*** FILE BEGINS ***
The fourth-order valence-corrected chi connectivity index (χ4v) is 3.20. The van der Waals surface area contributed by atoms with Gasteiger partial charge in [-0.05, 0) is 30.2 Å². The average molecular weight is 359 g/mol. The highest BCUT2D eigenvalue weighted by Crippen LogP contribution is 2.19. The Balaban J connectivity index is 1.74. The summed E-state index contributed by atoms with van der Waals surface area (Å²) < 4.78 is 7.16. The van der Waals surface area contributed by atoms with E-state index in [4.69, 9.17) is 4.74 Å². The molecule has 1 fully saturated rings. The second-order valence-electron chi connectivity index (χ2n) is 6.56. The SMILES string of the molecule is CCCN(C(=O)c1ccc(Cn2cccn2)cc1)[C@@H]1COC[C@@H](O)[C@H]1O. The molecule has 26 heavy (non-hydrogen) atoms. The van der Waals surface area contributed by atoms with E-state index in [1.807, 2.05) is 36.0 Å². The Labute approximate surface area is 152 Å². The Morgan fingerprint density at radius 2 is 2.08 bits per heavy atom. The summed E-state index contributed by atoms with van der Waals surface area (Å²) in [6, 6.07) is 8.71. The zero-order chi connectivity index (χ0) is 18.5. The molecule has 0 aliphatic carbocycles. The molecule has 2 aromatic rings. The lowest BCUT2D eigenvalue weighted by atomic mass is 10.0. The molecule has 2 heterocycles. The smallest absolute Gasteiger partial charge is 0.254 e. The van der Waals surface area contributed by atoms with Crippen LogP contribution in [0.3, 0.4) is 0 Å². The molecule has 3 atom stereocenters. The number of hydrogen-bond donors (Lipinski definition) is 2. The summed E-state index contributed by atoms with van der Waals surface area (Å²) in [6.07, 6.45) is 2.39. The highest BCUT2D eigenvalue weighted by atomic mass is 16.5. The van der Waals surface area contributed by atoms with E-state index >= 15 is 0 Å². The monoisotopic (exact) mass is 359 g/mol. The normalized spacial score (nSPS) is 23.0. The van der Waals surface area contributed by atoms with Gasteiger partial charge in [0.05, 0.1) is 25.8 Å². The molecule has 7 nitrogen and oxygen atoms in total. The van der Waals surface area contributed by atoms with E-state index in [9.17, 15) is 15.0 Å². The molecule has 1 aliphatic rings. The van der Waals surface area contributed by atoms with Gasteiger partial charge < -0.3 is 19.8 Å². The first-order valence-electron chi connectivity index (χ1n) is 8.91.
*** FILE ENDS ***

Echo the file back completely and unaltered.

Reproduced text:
The fourth-order valence-corrected chi connectivity index (χ4v) is 3.20. The van der Waals surface area contributed by atoms with Gasteiger partial charge in [-0.05, 0) is 30.2 Å². The average molecular weight is 359 g/mol. The highest BCUT2D eigenvalue weighted by Crippen LogP contribution is 2.19. The Balaban J connectivity index is 1.74. The summed E-state index contributed by atoms with van der Waals surface area (Å²) < 4.78 is 7.16. The van der Waals surface area contributed by atoms with E-state index in [4.69, 9.17) is 4.74 Å². The molecule has 1 fully saturated rings. The second-order valence-electron chi connectivity index (χ2n) is 6.56. The SMILES string of the molecule is CCCN(C(=O)c1ccc(Cn2cccn2)cc1)[C@@H]1COC[C@@H](O)[C@H]1O. The molecule has 26 heavy (non-hydrogen) atoms. The van der Waals surface area contributed by atoms with E-state index in [1.807, 2.05) is 36.0 Å². The Labute approximate surface area is 152 Å². The Morgan fingerprint density at radius 2 is 2.08 bits per heavy atom. The summed E-state index contributed by atoms with van der Waals surface area (Å²) in [6, 6.07) is 8.71. The zero-order chi connectivity index (χ0) is 18.5. The molecule has 0 aliphatic carbocycles. The molecule has 2 aromatic rings. The lowest BCUT2D eigenvalue weighted by atomic mass is 10.0. The molecule has 2 heterocycles. The smallest absolute Gasteiger partial charge is 0.254 e. The van der Waals surface area contributed by atoms with Crippen LogP contribution in [0.3, 0.4) is 0 Å². The molecule has 3 atom stereocenters. The number of hydrogen-bond donors (Lipinski definition) is 2. The summed E-state index contributed by atoms with van der Waals surface area (Å²) in [6.07, 6.45) is 2.39. The highest BCUT2D eigenvalue weighted by atomic mass is 16.5. The van der Waals surface area contributed by atoms with E-state index >= 15 is 0 Å². The monoisotopic (exact) mass is 359 g/mol. The normalized spacial score (nSPS) is 23.0. The van der Waals surface area contributed by atoms with Gasteiger partial charge in [0.05, 0.1) is 25.8 Å². The molecule has 7 nitrogen and oxygen atoms in total. The van der Waals surface area contributed by atoms with E-state index in [9.17, 15) is 15.0 Å². The molecule has 1 aliphatic rings. The van der Waals surface area contributed by atoms with Gasteiger partial charge < -0.3 is 19.8 Å². The first-order valence-electron chi connectivity index (χ1n) is 8.91.